Tag: Pre-K

Expanding First Class Pre-K: A Bessemer day care joins Alabama’s lauded preschool program. Thousands more 4-year-olds statewide also stand to benefit from expansion.

When school started in Bessemer Aug. 12, a faith-based child care center, Trinity Love Center, had something many Alabama public schools don’t yet have — a First Class Pre-K.

Trinity Love Center is one of nearly 200 new classrooms to have the pre-kindergarten program, cited as best in the nation, after the Alabama Legislature this year passed a major funding increase — $26.8 million, bringing the total budget to $122.8 million.

“I researched Bessemer for child care centers and I knew we didn’t have that anywhere in Bessemer or even Brighton,” said Latonya Bender, director of Trinity. “This is going to be great for the downtown Bessemer area.”

Trinity was awarded a $120,000 grant, which will help Bender take her center to a different level.

“When we were there the other day, they were actually receiving all of the supplies, the beautiful toys and classroom equipment for a state-of-the-art First Class Pre-K classroom as part of that $120,000 grant that pays for the teacher, the assistant teacher, and in recruiting teachers with those credentials and the salaries that are required by the program, as well,” said Allison Muhlendorf, executive director of the Alabama School Readiness Alliance.

The overall funding increase in Alabama will greatly expand the reach of the First Class Pre-K program, she said. That translates to serving 3,000 more 4-year-olds. “And that’s going to bring the percentage of children served statewide to close to 40 percent,” she said. The state still was adding classrooms just before the start of school, so final numbers will be reported in the fall, she said.

Alabama’s voluntary pre-K program is expected to reach 21,636 children in the 2019-2020 school year, with more than 1,202 classrooms statewide, representatives for Gov. Kay Ivey’s office said recently. Jeana Ross, secretary of the Alabama Department of Early Childhood Education, told BirminghamWatch earlier that reaching 70 percent of all the state’s 4 -year-olds with First Class Pre-K is a long-term goal. Read more.

More pre-K reporting from BirminghamWatch

First Class in More Than Name Only: Why Alabama’s Preschool Program Is Best in the Country on National Standards

The excitement in the room is hard to miss – and it’s coming from the kids as well as the teacher.
“Kiss your brain for knowing that!” Dr. Stephanie Parker exclaims to her students at Huffman Academy Pre-K.
There are two teachers in each of the First-Class Pre-K class at Huffman Academy, and that is just one of the reasons Alabama’s public pre-K program got high marks from the National Institute for Early Education Research. Read more.

First Class in More Than Name Only: Why Alabama’s Preschool Program Is Best in the Country on National Standards

https://birminghamwatch.org/wp-content/uploads/2019/01/Hufman-Dr.-Stephanie-Parker-begins-the-class-day.jpg

A new PARCA report shows kids who attend Alabama’s First Class Pre-K program are more likely to be proficient in reading and math, an advantage that continues through their middle school years. Read the report.

The excitement in the room is hard to miss – and it’s coming from the kids as well as the teacher.

“Kiss your brain for knowing that!” Dr. Stephanie Parker exclaims to her students at Huffman Academy Pre-K this cool December morning in Birmingham. The class is part of Alabama’s First Class Pre-K program.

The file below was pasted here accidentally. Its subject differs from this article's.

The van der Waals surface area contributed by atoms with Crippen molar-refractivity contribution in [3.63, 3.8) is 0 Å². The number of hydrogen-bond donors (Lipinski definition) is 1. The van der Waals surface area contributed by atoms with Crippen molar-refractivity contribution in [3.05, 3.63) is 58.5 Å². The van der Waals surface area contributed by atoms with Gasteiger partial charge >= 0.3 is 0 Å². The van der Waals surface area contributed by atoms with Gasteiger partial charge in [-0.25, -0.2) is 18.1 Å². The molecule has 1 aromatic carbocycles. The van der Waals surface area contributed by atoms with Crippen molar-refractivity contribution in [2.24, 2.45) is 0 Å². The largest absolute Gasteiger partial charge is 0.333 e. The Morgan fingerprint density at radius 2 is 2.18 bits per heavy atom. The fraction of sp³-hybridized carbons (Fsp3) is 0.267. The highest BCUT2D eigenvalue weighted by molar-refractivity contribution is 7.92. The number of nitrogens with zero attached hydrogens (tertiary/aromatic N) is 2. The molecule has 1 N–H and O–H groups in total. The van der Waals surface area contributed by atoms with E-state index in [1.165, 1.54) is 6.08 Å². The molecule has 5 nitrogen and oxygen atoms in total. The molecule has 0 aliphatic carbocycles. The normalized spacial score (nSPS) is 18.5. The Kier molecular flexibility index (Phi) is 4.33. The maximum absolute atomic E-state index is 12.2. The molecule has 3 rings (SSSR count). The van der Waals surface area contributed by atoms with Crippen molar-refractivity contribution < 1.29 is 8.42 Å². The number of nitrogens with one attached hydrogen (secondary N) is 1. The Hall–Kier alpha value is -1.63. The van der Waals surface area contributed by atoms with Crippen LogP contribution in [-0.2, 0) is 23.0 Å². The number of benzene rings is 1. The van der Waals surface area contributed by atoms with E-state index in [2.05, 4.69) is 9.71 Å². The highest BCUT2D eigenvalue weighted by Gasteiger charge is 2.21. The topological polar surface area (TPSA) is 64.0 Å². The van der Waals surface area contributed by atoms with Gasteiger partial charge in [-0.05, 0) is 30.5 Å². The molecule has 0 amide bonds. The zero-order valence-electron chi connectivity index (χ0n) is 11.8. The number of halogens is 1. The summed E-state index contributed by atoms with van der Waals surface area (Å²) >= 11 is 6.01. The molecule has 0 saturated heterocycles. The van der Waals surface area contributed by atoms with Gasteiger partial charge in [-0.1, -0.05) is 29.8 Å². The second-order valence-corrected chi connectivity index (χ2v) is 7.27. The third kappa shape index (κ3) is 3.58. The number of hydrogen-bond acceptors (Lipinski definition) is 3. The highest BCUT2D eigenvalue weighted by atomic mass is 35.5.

Surrounded by colorful charts, educational photos and pictures of kids and their art, Parker takes her eager students through a recitation of the previous day’s Gingerbread Man story, as part of their “morning meeting.” She’s sitting in her wooden rocker at eye level with the kids, who talk and shout excitedly in answering her questions.

When they get something right, she applauds them with either a “kiss your brain,” or after a particularly significant achievement, encouragement to do a “standing Saturday Night Fever,” – with more than a dozen kids mimicking John Travolta’s hand-across- the-body dance move.

In the classroom next door, Denise Dennis’s preschoolers, after their morning meeting, are putting together gingerbread houses, some sitting at a small round table with their teacher, others at another table with her auxiliary teacher Wyesha Pullum.

There are two teachers in each pre-K class at Huffman Academy, and that is just one of the reasons Alabama’s public pre-K program got high marks in July from the Rutgers University-based National Institute for Early Education Research. NIEER ranked the efforts of 43 states and the District of Columbia to provide quality instruction for kids before kindergarten age.

For those who expect Alabama to be at the bottom of the list in educational achievement, the NIEER report may come as a surprise.

“I think if you look at this report, the conclusion would be Alabama’s the national leader here,” says Steve Barnett, the founding director of NIEER and a member of the team that put together the report, “Implementing 15 Essential Elements for High-Quality Pre-K: An Updated Scan of State Policies.”

Breaking down the rationale behind the 15 essentials, Barnett says: “They’re the result of a project which was developed to reverse engineer successful preschool. … Rather than saying ‘On average how much do any of these things matter?’ the question was ‘Well, if we focus on the programs that seem to have succeeded in doing great things for young children, what do they look like? What do they have in common?’ … What is it that seems to have to be in place to really have a high-quality preschool program that delivers excellence?” Read more.

This article was published in collaboration with 100 Days in Appalachia, a digital news publication incubated at West Virginia University in collaboration with West Virginia Public Broadcasting and the Daily Yonder.